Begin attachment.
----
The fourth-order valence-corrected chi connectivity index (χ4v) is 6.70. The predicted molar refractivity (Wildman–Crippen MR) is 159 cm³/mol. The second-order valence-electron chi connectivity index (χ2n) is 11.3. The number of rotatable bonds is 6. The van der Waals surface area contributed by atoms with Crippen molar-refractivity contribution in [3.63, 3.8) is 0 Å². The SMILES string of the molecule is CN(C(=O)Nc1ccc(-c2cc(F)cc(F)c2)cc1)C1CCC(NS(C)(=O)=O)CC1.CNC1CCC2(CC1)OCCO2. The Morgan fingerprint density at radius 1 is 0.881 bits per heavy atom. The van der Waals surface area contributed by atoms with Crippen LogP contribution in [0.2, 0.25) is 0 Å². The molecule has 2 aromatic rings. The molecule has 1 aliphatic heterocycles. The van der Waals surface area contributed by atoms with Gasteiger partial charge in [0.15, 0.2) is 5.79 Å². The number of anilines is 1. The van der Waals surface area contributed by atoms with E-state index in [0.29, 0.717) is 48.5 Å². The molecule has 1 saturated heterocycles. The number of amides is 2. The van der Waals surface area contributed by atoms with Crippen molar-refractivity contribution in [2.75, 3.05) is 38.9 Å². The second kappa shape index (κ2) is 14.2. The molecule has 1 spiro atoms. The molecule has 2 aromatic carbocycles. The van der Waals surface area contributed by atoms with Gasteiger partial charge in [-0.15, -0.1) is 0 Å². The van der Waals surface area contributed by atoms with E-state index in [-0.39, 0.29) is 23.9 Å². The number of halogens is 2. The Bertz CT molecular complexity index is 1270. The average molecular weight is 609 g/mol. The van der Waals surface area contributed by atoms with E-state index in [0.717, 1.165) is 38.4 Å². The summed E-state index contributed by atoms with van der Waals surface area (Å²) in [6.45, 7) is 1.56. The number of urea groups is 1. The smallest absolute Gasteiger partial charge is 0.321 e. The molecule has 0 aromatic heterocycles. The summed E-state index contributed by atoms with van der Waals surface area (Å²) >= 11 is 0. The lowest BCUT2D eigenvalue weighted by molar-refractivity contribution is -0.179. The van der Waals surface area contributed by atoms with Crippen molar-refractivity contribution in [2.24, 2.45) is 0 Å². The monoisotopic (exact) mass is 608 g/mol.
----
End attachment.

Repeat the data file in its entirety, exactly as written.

The fourth-order valence-corrected chi connectivity index (χ4v) is 6.70. The predicted molar refractivity (Wildman–Crippen MR) is 159 cm³/mol. The second-order valence-electron chi connectivity index (χ2n) is 11.3. The number of rotatable bonds is 6. The van der Waals surface area contributed by atoms with Crippen molar-refractivity contribution in [3.63, 3.8) is 0 Å². The SMILES string of the molecule is CN(C(=O)Nc1ccc(-c2cc(F)cc(F)c2)cc1)C1CCC(NS(C)(=O)=O)CC1.CNC1CCC2(CC1)OCCO2. The Morgan fingerprint density at radius 1 is 0.881 bits per heavy atom. The van der Waals surface area contributed by atoms with Crippen LogP contribution in [0.2, 0.25) is 0 Å². The molecule has 2 aromatic rings. The molecule has 1 aliphatic heterocycles. The van der Waals surface area contributed by atoms with Gasteiger partial charge in [0.15, 0.2) is 5.79 Å². The number of anilines is 1. The van der Waals surface area contributed by atoms with E-state index in [0.29, 0.717) is 48.5 Å². The molecule has 1 saturated heterocycles. The number of amides is 2. The van der Waals surface area contributed by atoms with Crippen molar-refractivity contribution in [2.75, 3.05) is 38.9 Å². The second kappa shape index (κ2) is 14.2. The molecule has 1 spiro atoms. The molecule has 2 aromatic carbocycles. The van der Waals surface area contributed by atoms with Gasteiger partial charge in [-0.15, -0.1) is 0 Å². The van der Waals surface area contributed by atoms with E-state index in [-0.39, 0.29) is 23.9 Å². The number of halogens is 2. The Bertz CT molecular complexity index is 1270. The average molecular weight is 609 g/mol. The van der Waals surface area contributed by atoms with E-state index in [0.717, 1.165) is 38.4 Å². The summed E-state index contributed by atoms with van der Waals surface area (Å²) in [6.45, 7) is 1.56. The number of urea groups is 1. The smallest absolute Gasteiger partial charge is 0.321 e. The molecule has 0 aromatic heterocycles. The summed E-state index contributed by atoms with van der Waals surface area (Å²) >= 11 is 0. The lowest BCUT2D eigenvalue weighted by molar-refractivity contribution is -0.179. The van der Waals surface area contributed by atoms with Crippen molar-refractivity contribution in [2.24, 2.45) is 0 Å². The monoisotopic (exact) mass is 608 g/mol.